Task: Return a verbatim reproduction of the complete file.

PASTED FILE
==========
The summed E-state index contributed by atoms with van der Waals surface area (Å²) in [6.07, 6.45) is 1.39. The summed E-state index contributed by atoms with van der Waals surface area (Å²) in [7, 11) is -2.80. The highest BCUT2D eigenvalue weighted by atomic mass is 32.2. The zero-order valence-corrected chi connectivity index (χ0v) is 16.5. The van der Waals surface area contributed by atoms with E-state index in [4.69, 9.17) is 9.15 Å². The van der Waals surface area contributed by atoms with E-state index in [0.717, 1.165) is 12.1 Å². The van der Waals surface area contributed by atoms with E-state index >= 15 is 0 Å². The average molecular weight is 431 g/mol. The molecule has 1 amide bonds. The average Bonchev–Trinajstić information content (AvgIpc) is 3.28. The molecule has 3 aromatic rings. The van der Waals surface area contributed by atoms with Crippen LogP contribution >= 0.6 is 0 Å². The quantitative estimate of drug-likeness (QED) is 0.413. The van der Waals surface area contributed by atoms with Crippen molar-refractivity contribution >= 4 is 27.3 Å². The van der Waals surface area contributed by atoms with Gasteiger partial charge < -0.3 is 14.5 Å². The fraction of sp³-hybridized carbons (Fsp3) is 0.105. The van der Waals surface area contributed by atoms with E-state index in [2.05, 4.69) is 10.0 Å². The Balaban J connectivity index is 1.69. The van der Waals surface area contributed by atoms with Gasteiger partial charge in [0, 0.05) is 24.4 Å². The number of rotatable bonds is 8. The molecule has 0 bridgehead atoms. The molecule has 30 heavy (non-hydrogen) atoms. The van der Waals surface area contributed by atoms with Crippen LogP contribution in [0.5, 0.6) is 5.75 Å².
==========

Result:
The summed E-state index contributed by atoms with van der Waals surface area (Å²) in [6.07, 6.45) is 1.39. The summed E-state index contributed by atoms with van der Waals surface area (Å²) in [7, 11) is -2.80. The highest BCUT2D eigenvalue weighted by atomic mass is 32.2. The zero-order valence-corrected chi connectivity index (χ0v) is 16.5. The van der Waals surface area contributed by atoms with E-state index in [4.69, 9.17) is 9.15 Å². The van der Waals surface area contributed by atoms with E-state index in [0.717, 1.165) is 12.1 Å². The van der Waals surface area contributed by atoms with E-state index >= 15 is 0 Å². The average molecular weight is 431 g/mol. The molecule has 1 amide bonds. The average Bonchev–Trinajstić information content (AvgIpc) is 3.28. The molecule has 3 aromatic rings. The van der Waals surface area contributed by atoms with Crippen LogP contribution >= 0.6 is 0 Å². The quantitative estimate of drug-likeness (QED) is 0.413. The van der Waals surface area contributed by atoms with Crippen molar-refractivity contribution >= 4 is 27.3 Å². The van der Waals surface area contributed by atoms with Gasteiger partial charge < -0.3 is 14.5 Å². The fraction of sp³-hybridized carbons (Fsp3) is 0.105. The van der Waals surface area contributed by atoms with E-state index in [2.05, 4.69) is 10.0 Å². The Balaban J connectivity index is 1.69. The van der Waals surface area contributed by atoms with Gasteiger partial charge in [0, 0.05) is 24.4 Å². The number of rotatable bonds is 8. The molecule has 0 bridgehead atoms. The molecule has 30 heavy (non-hydrogen) atoms. The van der Waals surface area contributed by atoms with Crippen LogP contribution in [0.5, 0.6) is 5.75 Å².